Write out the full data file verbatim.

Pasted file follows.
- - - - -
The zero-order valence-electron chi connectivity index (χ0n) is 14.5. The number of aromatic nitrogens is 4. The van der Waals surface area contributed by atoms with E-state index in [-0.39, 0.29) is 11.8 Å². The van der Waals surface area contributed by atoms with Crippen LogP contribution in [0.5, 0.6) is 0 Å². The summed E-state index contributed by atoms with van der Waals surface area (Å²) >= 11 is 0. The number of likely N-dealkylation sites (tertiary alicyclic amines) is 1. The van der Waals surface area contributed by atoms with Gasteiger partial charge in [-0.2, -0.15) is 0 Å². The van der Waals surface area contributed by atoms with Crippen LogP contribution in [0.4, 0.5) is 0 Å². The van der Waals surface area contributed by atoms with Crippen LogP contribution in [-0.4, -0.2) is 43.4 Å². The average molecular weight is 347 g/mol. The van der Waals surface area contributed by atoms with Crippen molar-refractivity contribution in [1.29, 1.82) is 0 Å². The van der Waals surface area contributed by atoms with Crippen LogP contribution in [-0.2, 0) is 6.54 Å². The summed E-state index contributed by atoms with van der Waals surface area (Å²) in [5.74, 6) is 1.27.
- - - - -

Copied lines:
The zero-order valence-electron chi connectivity index (χ0n) is 14.5. The number of aromatic nitrogens is 4. The van der Waals surface area contributed by atoms with E-state index in [-0.39, 0.29) is 11.8 Å². The van der Waals surface area contributed by atoms with Crippen LogP contribution in [0.5, 0.6) is 0 Å². The summed E-state index contributed by atoms with van der Waals surface area (Å²) >= 11 is 0. The number of likely N-dealkylation sites (tertiary alicyclic amines) is 1. The van der Waals surface area contributed by atoms with Gasteiger partial charge in [-0.2, -0.15) is 0 Å². The van der Waals surface area contributed by atoms with Crippen LogP contribution in [0.4, 0.5) is 0 Å². The van der Waals surface area contributed by atoms with Crippen LogP contribution in [-0.4, -0.2) is 43.4 Å². The average molecular weight is 347 g/mol. The van der Waals surface area contributed by atoms with Crippen molar-refractivity contribution in [1.29, 1.82) is 0 Å². The van der Waals surface area contributed by atoms with Crippen LogP contribution in [-0.2, 0) is 6.54 Å². The summed E-state index contributed by atoms with van der Waals surface area (Å²) in [5.74, 6) is 1.27.